Carmakers fail privacy test, give owners little or no control on personal data they collect



BOSTON (AP) — Cars are getting an “F” in data privacy. Most big manufacturers admit they sell your personal information, a new study found, with half also saying they would share it with the government or law enforcement without a court order.

The proliferation of sensors in automobiles—from telematics to fully digitized control consoles—makes them extraordinary data collection centers.

But drivers are given little or no control over the personal data their vehicles collect, researchers at the nonprofit Mozilla Foundation said in their report Wednesday. The latest “Privacy Not Included” survey Security standards are also unclear, with automakers’ track record of susceptibility to hacking a major concern.

“Cars seem to have really flown under the privacy radar and I’m really hoping we can help remedy that because they’re really awesome,” said Jane Caltrider, head of research for the study. Cars have microphones and people have all sorts of sensitive conversations. The car has cameras that face inward and outward.”

Unless they choose a used, pre-digital model car, buyers “just don’t have many options,” Caltrider said.

Cars scored the worst for privacy among more than a dozen product categories — fitness trackers, reproductive health apps, vehicles and Smart speakers and other connected home appliances — that Mozilla has studied since 2017

None of the 25 car brands studied – chosen for their popularity in Europe and North America – meet the minimum privacy standards of Mozilla, which promotes open source, public interest technology and maintains the Firefox browser. In contrast, 37% of nonprofit mental health apps reviewed this year did.

Nineteen automakers say they can sell your personal data, the notices reveal. Half will share your information with a government or law enforcement agency in response to a “request” — as opposed to a court order requirement. Only two — Renault and Dacia, which are not sold in North America — offer drivers the option to keep their deleted data.

“Increasingly, most cars are wire taps on wheels,” says Albert Fox Kahn, technology and human rights fellow at Harvard’s Carr Center for Human Rights Policy. “The electronics that drivers pay more to install are collecting more data on them and their passengers.”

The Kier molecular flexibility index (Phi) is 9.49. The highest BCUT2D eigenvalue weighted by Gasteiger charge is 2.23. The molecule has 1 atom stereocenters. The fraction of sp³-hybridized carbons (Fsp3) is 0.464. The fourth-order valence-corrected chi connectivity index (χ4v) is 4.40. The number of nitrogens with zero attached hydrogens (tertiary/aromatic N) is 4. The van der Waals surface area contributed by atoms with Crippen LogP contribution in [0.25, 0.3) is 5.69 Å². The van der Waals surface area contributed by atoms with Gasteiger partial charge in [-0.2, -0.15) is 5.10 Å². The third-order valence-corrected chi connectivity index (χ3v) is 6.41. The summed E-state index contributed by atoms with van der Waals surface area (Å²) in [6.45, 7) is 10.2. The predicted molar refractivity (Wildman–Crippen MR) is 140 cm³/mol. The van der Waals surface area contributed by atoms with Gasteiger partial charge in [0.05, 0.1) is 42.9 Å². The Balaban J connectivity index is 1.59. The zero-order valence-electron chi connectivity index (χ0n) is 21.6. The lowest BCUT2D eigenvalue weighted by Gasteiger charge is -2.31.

“There is something uniquely offensive about transforming the privacy of a car into a corporate surveillance space,” he added.

A trade group representing the makers of most cars and light trucks sold in the U.S., the Alliance for Automotive Innovation, took issue with that feature. A Letter sent on Tuesday To the US House and Senate leadership, it said it shares the “goal to protect consumer privacy”.

It called for a federal privacy law, saying “the patchwork of state privacy laws creates confusion among consumers about their privacy rights and makes compliance unnecessarily difficult.” The absence of such laws allows connected devices and smartphones to collect data for tailored ad targeting and other marketing — while also increasing the potential for widespread data theft through cybersecurity breaches.

The Associated Press Alliance asked, which has resisting effort To give car owners and independent repair shops access to onboard data, if it allows car buyers to opt out of automatic data collection — and gives them the option to collect deleted data. Spokesman Brian Weiss said the group “has concerns” about letting consumers opt out entirely for security reasons — but supports giving them more control over how data is used in marketing and by third parties.

In 2020 research, 52% of Americans say they have opted against using a product or service because they are worried about how much personal information it will collect about them.

In terms of security, Mozilla’s minimum standards include encrypting all personal information in a vehicle. Researchers say that most car brands ignore questions emailed to them on the subject, which yield partial, unsatisfactory responses.

Founded by researchers with Japan-based Nissan Provides a privacy notice with a detailed breakdown of integrity levels and data collection, Contrast that with big tech companies like Facebook or Google. “Sensitive personal information” collected includes driver’s license numbers, immigration status, race, sexual orientation and health diagnoses.

Further, Nissan said it may share “inferences” drawn from the data to create profiles “reflecting consumer preferences, characteristics, psychological tendencies, tendencies, behaviors, attitudes, intelligence, abilities and aptitudes.”

It was among six car companies that said they could collect “genetic information” or “genetic traits,” the researchers found.

Nissan also said it collected data on “sexual activity.” It doesn’t explain how.

The all-electric Tesla brand scored high on Mozilla’s “creepiness” index. If an owner opts out of data collection, Tesla’s privacy notice states that the company will not be able to notify drivers “in real time” of issues that could result in “reduced performance, serious damage or inoperability.”

Neither Nissan nor Tesla immediately responded to questions about their practices.

Mozilla’s Caltrider credited laws such as the 27-nation European Union’s General Data Protection Regulation and California’s Consumer Privacy Act that compel carmakers to provide existing data collection information.

It’s a start, he said, by raising awareness among consumers, just as happened in the 2010s when a consumer backlash prompted TV makers to offer more alternatives to surveillance-heavy connected displays.



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